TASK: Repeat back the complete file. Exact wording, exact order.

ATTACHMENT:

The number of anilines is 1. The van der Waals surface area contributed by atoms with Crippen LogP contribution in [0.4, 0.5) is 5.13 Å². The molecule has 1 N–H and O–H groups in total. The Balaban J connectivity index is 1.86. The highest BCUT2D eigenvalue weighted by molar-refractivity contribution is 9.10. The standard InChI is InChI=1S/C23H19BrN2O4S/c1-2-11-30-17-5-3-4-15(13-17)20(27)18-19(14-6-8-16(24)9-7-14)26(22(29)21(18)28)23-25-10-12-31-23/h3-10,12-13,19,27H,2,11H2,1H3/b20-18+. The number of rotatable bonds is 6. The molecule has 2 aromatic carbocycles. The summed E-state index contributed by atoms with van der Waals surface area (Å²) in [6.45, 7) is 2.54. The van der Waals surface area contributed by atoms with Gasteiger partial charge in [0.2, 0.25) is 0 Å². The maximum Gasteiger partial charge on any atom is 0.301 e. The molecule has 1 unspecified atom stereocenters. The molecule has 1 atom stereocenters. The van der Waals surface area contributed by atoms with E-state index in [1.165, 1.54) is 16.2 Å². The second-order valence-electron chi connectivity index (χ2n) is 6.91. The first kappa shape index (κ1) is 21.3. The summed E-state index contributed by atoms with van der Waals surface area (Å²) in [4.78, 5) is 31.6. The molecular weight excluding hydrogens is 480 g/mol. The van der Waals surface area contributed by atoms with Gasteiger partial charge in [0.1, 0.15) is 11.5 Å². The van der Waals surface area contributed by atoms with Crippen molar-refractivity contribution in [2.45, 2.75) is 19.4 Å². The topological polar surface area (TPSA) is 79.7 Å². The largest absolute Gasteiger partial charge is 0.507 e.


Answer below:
The number of anilines is 1. The van der Waals surface area contributed by atoms with Crippen LogP contribution in [0.4, 0.5) is 5.13 Å². The molecule has 1 N–H and O–H groups in total. The Balaban J connectivity index is 1.86. The highest BCUT2D eigenvalue weighted by molar-refractivity contribution is 9.10. The standard InChI is InChI=1S/C23H19BrN2O4S/c1-2-11-30-17-5-3-4-15(13-17)20(27)18-19(14-6-8-16(24)9-7-14)26(22(29)21(18)28)23-25-10-12-31-23/h3-10,12-13,19,27H,2,11H2,1H3/b20-18+. The number of rotatable bonds is 6. The molecule has 2 aromatic carbocycles. The summed E-state index contributed by atoms with van der Waals surface area (Å²) in [6.45, 7) is 2.54. The van der Waals surface area contributed by atoms with Gasteiger partial charge in [0.2, 0.25) is 0 Å². The maximum Gasteiger partial charge on any atom is 0.301 e. The molecule has 1 unspecified atom stereocenters. The molecule has 1 atom stereocenters. The van der Waals surface area contributed by atoms with E-state index in [1.165, 1.54) is 16.2 Å². The second-order valence-electron chi connectivity index (χ2n) is 6.91. The first kappa shape index (κ1) is 21.3. The summed E-state index contributed by atoms with van der Waals surface area (Å²) in [4.78, 5) is 31.6. The molecular weight excluding hydrogens is 480 g/mol. The van der Waals surface area contributed by atoms with Gasteiger partial charge in [0.1, 0.15) is 11.5 Å². The van der Waals surface area contributed by atoms with Crippen molar-refractivity contribution in [2.45, 2.75) is 19.4 Å². The topological polar surface area (TPSA) is 79.7 Å². The largest absolute Gasteiger partial charge is 0.507 e.